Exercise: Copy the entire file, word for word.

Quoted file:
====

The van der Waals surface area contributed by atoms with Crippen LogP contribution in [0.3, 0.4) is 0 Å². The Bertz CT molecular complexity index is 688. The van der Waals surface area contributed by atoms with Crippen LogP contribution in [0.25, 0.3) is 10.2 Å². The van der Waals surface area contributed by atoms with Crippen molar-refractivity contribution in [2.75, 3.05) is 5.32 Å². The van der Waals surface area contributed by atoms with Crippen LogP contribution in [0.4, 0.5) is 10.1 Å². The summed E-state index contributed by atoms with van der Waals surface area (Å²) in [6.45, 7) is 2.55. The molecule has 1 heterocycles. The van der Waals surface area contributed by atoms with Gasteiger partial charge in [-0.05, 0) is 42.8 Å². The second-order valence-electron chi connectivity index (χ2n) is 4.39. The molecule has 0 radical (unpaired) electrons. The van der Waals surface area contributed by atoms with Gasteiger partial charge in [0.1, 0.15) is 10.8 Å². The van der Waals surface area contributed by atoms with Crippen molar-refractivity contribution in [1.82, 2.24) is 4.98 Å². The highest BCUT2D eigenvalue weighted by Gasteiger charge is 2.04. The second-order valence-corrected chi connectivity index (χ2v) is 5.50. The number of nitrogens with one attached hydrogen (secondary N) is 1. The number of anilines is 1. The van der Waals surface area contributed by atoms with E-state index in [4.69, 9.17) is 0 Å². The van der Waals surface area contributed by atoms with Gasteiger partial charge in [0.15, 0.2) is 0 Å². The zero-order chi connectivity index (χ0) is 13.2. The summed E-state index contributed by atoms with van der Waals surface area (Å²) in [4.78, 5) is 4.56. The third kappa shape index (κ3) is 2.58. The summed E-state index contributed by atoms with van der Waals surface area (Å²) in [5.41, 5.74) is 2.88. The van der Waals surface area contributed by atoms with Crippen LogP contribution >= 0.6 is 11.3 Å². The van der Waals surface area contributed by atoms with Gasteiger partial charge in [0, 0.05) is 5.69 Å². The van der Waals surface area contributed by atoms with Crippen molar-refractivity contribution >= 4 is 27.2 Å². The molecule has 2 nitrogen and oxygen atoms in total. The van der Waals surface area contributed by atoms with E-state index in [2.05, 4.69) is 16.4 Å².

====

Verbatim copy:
The van der Waals surface area contributed by atoms with Crippen LogP contribution in [0.3, 0.4) is 0 Å². The Bertz CT molecular complexity index is 688. The van der Waals surface area contributed by atoms with Crippen LogP contribution in [0.25, 0.3) is 10.2 Å². The van der Waals surface area contributed by atoms with Crippen molar-refractivity contribution in [2.75, 3.05) is 5.32 Å². The van der Waals surface area contributed by atoms with Crippen LogP contribution in [0.4, 0.5) is 10.1 Å². The summed E-state index contributed by atoms with van der Waals surface area (Å²) in [6.45, 7) is 2.55. The molecule has 1 heterocycles. The van der Waals surface area contributed by atoms with Gasteiger partial charge in [-0.05, 0) is 42.8 Å². The second-order valence-electron chi connectivity index (χ2n) is 4.39. The molecule has 0 radical (unpaired) electrons. The van der Waals surface area contributed by atoms with Gasteiger partial charge in [0.1, 0.15) is 10.8 Å². The van der Waals surface area contributed by atoms with Crippen molar-refractivity contribution in [1.82, 2.24) is 4.98 Å². The highest BCUT2D eigenvalue weighted by Gasteiger charge is 2.04. The second-order valence-corrected chi connectivity index (χ2v) is 5.50. The number of nitrogens with one attached hydrogen (secondary N) is 1. The number of anilines is 1. The van der Waals surface area contributed by atoms with E-state index in [4.69, 9.17) is 0 Å². The van der Waals surface area contributed by atoms with Gasteiger partial charge in [0.15, 0.2) is 0 Å². The zero-order chi connectivity index (χ0) is 13.2. The summed E-state index contributed by atoms with van der Waals surface area (Å²) in [4.78, 5) is 4.56. The third kappa shape index (κ3) is 2.58. The summed E-state index contributed by atoms with van der Waals surface area (Å²) in [5.41, 5.74) is 2.88. The van der Waals surface area contributed by atoms with Crippen LogP contribution >= 0.6 is 11.3 Å². The van der Waals surface area contributed by atoms with Gasteiger partial charge in [0, 0.05) is 5.69 Å². The van der Waals surface area contributed by atoms with Crippen molar-refractivity contribution >= 4 is 27.2 Å². The molecule has 2 nitrogen and oxygen atoms in total. The van der Waals surface area contributed by atoms with E-state index in [2.05, 4.69) is 16.4 Å².